Testimony submitted to the Texas House of Representatives Committee on Pensions, Investments and Financial Services, March 25th, 2021.
Chairman Anchia, members of the committee, thank you for the opportunity to offer a brief analysis of House Bill 1585.
My name is Steven Gassenberger, and I serve as a policy analyst with the Pension Integrity Project at Reason Foundation.
Building on Sunset Commission staff recommendation 3.3, it is our opinion that TRS and its membership, as well as every other state-sponsored public pension member and system in Texas, would benefit from two annual reports regarding the system’s alternative investment holdings. According to the Sunset Commission staff report, TRS has increased its alternative investments from 20% of the fund in the fiscal year 2009 to 46% in the fiscal year 2019. Because general partners often charge high fees, it is likely that this shift to alternative investments has increased TRS’s investment costs.
A Private Equity Portfolio Performance report would make public specific information regarding the private equity holdings of TRS for third-party monitoring and evaluation. The report takes the form of a simple six-column table populated with the following data points per holding:
- Name of Each Investment Vehicle
- Date of Each Investment
- Amount of Capital Committed
- Amount of Capital Contributed
- Amount of Capital Distributed
- Internal Rate of Return (Annualized Return Estimate on Capital Invested)
This level of transparency is provided by other similar-sized public pension systems in similar-sized states, such as California State Teachers’ Retirement System (CalSTRS). CalSTRS’ publishes a report which can be found at www.calstrs.com, that lists these data points in a stakeholder-friendly format. CalSTRS’ private equity performance report, including the internal rate of return, is maintained internally by CalSTRS and published annually.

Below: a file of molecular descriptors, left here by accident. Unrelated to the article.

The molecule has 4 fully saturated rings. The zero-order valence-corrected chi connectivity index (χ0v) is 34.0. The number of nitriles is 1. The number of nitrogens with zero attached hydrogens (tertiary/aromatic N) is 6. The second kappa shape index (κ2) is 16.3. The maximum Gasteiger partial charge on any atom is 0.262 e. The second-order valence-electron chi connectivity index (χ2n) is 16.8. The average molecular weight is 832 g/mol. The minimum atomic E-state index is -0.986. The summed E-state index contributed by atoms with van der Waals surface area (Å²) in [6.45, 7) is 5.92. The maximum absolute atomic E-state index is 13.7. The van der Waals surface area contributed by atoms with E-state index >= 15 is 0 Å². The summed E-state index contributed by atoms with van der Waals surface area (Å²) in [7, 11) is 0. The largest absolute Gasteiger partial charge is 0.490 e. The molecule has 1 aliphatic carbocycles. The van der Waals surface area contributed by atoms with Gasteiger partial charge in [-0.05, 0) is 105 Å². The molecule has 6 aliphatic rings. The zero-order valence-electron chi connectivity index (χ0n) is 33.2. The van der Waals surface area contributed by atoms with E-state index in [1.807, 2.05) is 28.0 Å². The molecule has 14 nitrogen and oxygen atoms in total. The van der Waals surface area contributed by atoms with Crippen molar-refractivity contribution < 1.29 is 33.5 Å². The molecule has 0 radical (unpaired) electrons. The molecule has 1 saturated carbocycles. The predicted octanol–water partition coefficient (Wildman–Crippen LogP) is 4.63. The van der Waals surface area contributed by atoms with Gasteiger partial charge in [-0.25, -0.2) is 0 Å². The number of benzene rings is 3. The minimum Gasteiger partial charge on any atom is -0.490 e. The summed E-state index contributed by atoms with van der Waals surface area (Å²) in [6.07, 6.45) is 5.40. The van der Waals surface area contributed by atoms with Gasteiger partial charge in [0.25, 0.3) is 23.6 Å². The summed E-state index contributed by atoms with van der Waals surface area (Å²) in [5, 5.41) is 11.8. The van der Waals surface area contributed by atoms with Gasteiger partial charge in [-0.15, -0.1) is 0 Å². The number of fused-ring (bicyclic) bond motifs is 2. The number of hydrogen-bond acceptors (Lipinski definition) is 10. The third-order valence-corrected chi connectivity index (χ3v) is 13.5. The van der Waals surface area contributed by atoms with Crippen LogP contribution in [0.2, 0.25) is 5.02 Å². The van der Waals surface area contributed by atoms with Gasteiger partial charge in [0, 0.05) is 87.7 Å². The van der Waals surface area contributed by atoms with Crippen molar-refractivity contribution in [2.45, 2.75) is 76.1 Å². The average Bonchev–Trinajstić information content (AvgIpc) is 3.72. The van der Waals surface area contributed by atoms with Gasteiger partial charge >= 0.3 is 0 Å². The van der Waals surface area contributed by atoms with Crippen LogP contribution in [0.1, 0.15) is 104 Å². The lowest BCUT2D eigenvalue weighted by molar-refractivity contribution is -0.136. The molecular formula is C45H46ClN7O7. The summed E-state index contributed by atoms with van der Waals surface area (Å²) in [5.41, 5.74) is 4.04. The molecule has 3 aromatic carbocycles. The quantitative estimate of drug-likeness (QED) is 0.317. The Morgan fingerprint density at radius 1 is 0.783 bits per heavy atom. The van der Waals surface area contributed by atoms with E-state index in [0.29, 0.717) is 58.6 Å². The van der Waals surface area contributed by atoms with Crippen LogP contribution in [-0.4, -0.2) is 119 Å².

An Investment Cost Report directly addresses the issue of opaque fee reporting associated with alternative assets by directly outlining the fees and other expenses a pension system incurs in the process of managing its portfolio. Again, CalSTRS offers a model, producing a report showing investment costs by type and asset category. An example report can be found at resources.calstrs.com. Reporting this ratio analysis to show the cost-effectiveness of the total fund, asset classes and strategies over time provides a quantitative metric to compare costs against the returns generated from those costs.
The benefits of TRS members are paid from net returns and not from gross returns. Since increased investment costs reduce net returns, fees and expenses should be consistently monitored and managers held accountable for the effectiveness of investments relative to the overall growth and resiliency of TRS as a long-term provider of pension benefits to Texas educators.
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